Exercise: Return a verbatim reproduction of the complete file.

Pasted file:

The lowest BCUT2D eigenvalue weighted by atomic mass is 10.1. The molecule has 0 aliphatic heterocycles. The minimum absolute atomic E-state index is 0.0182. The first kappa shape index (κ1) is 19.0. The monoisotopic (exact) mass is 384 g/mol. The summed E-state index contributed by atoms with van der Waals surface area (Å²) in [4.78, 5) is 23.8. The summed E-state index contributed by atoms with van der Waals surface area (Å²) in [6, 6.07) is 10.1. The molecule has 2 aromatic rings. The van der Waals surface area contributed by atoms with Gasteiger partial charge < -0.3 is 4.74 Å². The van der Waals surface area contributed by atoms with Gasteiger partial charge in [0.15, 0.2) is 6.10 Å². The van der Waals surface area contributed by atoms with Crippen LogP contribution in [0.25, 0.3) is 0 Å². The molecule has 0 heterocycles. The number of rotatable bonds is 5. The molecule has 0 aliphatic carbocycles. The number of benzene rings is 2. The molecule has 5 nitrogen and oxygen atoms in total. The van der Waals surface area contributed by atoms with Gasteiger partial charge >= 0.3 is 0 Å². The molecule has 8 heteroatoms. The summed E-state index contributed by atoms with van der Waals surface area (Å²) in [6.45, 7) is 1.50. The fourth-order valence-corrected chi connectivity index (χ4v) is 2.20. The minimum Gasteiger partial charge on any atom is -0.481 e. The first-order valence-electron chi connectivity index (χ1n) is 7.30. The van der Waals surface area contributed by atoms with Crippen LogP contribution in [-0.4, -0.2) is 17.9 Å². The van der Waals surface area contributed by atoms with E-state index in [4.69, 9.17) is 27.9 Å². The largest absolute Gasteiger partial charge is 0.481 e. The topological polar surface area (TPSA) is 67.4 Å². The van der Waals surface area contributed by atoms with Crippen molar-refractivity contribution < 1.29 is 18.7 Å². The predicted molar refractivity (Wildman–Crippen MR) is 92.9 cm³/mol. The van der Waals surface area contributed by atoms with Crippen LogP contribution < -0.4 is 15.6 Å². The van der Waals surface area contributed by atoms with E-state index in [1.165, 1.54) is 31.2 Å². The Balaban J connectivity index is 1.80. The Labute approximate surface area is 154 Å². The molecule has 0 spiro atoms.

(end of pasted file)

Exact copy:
The lowest BCUT2D eigenvalue weighted by atomic mass is 10.1. The molecule has 0 aliphatic heterocycles. The minimum absolute atomic E-state index is 0.0182. The first kappa shape index (κ1) is 19.0. The monoisotopic (exact) mass is 384 g/mol. The summed E-state index contributed by atoms with van der Waals surface area (Å²) in [4.78, 5) is 23.8. The summed E-state index contributed by atoms with van der Waals surface area (Å²) in [6, 6.07) is 10.1. The molecule has 2 aromatic rings. The van der Waals surface area contributed by atoms with Gasteiger partial charge < -0.3 is 4.74 Å². The van der Waals surface area contributed by atoms with Gasteiger partial charge in [0.15, 0.2) is 6.10 Å². The van der Waals surface area contributed by atoms with Crippen LogP contribution in [0.25, 0.3) is 0 Å². The molecule has 0 heterocycles. The number of rotatable bonds is 5. The molecule has 0 aliphatic carbocycles. The number of benzene rings is 2. The molecule has 5 nitrogen and oxygen atoms in total. The van der Waals surface area contributed by atoms with Gasteiger partial charge >= 0.3 is 0 Å². The molecule has 8 heteroatoms. The summed E-state index contributed by atoms with van der Waals surface area (Å²) in [6.45, 7) is 1.50. The fourth-order valence-corrected chi connectivity index (χ4v) is 2.20. The minimum Gasteiger partial charge on any atom is -0.481 e. The first-order valence-electron chi connectivity index (χ1n) is 7.30. The van der Waals surface area contributed by atoms with Crippen LogP contribution in [-0.4, -0.2) is 17.9 Å². The van der Waals surface area contributed by atoms with E-state index in [4.69, 9.17) is 27.9 Å². The largest absolute Gasteiger partial charge is 0.481 e. The topological polar surface area (TPSA) is 67.4 Å². The van der Waals surface area contributed by atoms with Crippen molar-refractivity contribution < 1.29 is 18.7 Å². The predicted molar refractivity (Wildman–Crippen MR) is 92.9 cm³/mol. The van der Waals surface area contributed by atoms with Crippen LogP contribution < -0.4 is 15.6 Å². The van der Waals surface area contributed by atoms with E-state index in [1.165, 1.54) is 31.2 Å². The Balaban J connectivity index is 1.80. The Labute approximate surface area is 154 Å². The molecule has 0 spiro atoms.